So, I actually checked this a bit on Wikipedia, and there are big differences between more maritime climates like London (yep, rains all year, a little less in February), more middle European climates like Frankfurt (rains all year, a little less in winter) and central European climates.

But in the end, the big difference is still between "rains all year" and "doesn't rain at all in summer" and all the points Helen is making are very valid - and great graphics to prove them!
Ed Morrow said…
If are interested in the use of graphs to depict the reality of our California coastal climate you should checkout Olivier Filippi's "Dry Gardening Handbook", published by Thames & Hudson. In a section entitled "A Tool For Indicating Drought" (p.40) he describes a diagram - its title is an ombrothermic diagram - that plots the relationship between temperature and rainfall.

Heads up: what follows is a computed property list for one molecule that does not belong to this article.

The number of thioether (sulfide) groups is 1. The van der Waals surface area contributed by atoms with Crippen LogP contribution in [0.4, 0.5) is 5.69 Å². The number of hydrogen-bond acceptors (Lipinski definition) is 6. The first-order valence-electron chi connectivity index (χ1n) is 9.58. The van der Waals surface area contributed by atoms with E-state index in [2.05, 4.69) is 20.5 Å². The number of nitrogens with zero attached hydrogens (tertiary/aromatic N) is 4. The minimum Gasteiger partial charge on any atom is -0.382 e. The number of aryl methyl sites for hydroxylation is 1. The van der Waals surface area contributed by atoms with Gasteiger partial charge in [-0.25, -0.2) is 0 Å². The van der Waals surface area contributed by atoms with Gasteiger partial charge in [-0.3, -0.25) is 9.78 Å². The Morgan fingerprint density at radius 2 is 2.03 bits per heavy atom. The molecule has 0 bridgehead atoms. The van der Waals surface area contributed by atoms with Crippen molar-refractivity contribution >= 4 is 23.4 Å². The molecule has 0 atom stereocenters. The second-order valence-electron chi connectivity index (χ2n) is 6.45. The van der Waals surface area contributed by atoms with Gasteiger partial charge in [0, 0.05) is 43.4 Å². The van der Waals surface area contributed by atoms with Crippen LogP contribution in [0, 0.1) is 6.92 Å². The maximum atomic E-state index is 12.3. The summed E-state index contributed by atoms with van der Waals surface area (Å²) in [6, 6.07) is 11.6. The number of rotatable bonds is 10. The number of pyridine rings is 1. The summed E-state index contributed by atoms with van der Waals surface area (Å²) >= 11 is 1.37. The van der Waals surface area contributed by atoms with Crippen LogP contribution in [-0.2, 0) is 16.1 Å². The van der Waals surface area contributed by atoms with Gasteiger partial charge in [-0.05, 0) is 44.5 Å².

As an exercise I plotted out the data for Carmel Valley using the data from the CIMIS data system at the head of the Valley. The graph shows that the Valley is in a "hydraulic deficit", aka drought, from April though October. This climate is similar to that of Athens in Greece and Marrakech in North Africa. This is why English and East Coast gardening books are so frustratingly useless to those of us in California.

You can see an example of the graph at Its a plot of the temperature and rainfall for San Luis Obispo.

By the way, if you've not looked at Filippi's book, you should check it out. It got nine reviews on Amazon, all five stars. Filippi runs a nursery in M├ęze, France, which is just south-west of Montpelier, on the Mediterranean coast. It is the best book on gardening in a dry climate. He advocates a no water thought the summer regime
ryan said…
That graphic's a keeper. Really does explain a lot.
James said…
The graphs are great. How better to picture our unusual climate? (I will admit, though, that with the election season just concluded, seeing the little red and blue lines moving in contrary motion in the second chart made me think of representations of poll numbers.) I hope Helen Popper makes it down to our plant society!